Sunday morning and the Sunday whirl, a fable
It’s Sunday morning and the birdsong has chased away the dark of the night, so I suppose it’s safe to bring you a darker whirl, since the sun is out and we’re all feeling safe and cozy with our tea and breakfast in our bed.
‘Listen to me’, she said in a raspy voice, dusty and torn on that street corner as she stopped us on our walk.
‘There was a day on Earth when nothing died,’ she said, ‘and Death was pacing the black halls of his black heart with nothing to do and a craving he could not explain.
But rather than give in, he drew his scythe from his vault and ascended above the world, above the prairie, the forest, the mountain and past Earth’s borders to do some astral tidying up.
All day he nimbly swung his scythe. The swirl of silver steel cut thru the wind, the cold, the dark, and life string after life string was cut free sending the stars tumbling thru the celestial blue till his limbs felt weak and his scythe was beginning to dull.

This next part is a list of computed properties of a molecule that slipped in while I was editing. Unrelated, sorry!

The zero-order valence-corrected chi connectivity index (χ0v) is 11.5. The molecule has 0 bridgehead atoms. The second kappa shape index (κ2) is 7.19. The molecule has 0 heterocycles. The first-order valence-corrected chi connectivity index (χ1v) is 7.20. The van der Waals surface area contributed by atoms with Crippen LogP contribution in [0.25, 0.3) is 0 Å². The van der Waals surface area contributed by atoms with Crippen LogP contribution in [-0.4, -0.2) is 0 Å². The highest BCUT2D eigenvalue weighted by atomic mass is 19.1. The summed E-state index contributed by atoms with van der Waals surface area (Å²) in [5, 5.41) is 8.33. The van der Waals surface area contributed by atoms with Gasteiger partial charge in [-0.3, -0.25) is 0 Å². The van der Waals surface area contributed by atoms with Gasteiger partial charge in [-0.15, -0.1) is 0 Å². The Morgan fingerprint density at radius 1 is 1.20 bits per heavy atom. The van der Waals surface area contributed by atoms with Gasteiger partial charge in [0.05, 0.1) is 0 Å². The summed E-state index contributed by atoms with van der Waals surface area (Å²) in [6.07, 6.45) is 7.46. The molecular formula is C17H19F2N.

And hundreds of lovers stared up at the sky holding hands and kissing and counting their blessings that night as a steady train of shooting stars fell down, tangling in trees or landing in back yard sand boxes.
But when Death stopped to mop his brow he realised that the stars shine so brightly in their desperate state to deceive Death of their dying, and now there were only a few stars left fighting off the dark of the night.
Then the next day and for years afterwards he had double the work as heart after heart broke at the sight of a starless sky.’
She stopped speaking and released her hold and she stared at each of us; our eyes wide open in rapture.
Then she looked away thru tears and swallowed hard, as though there was a lump in the back of her throat.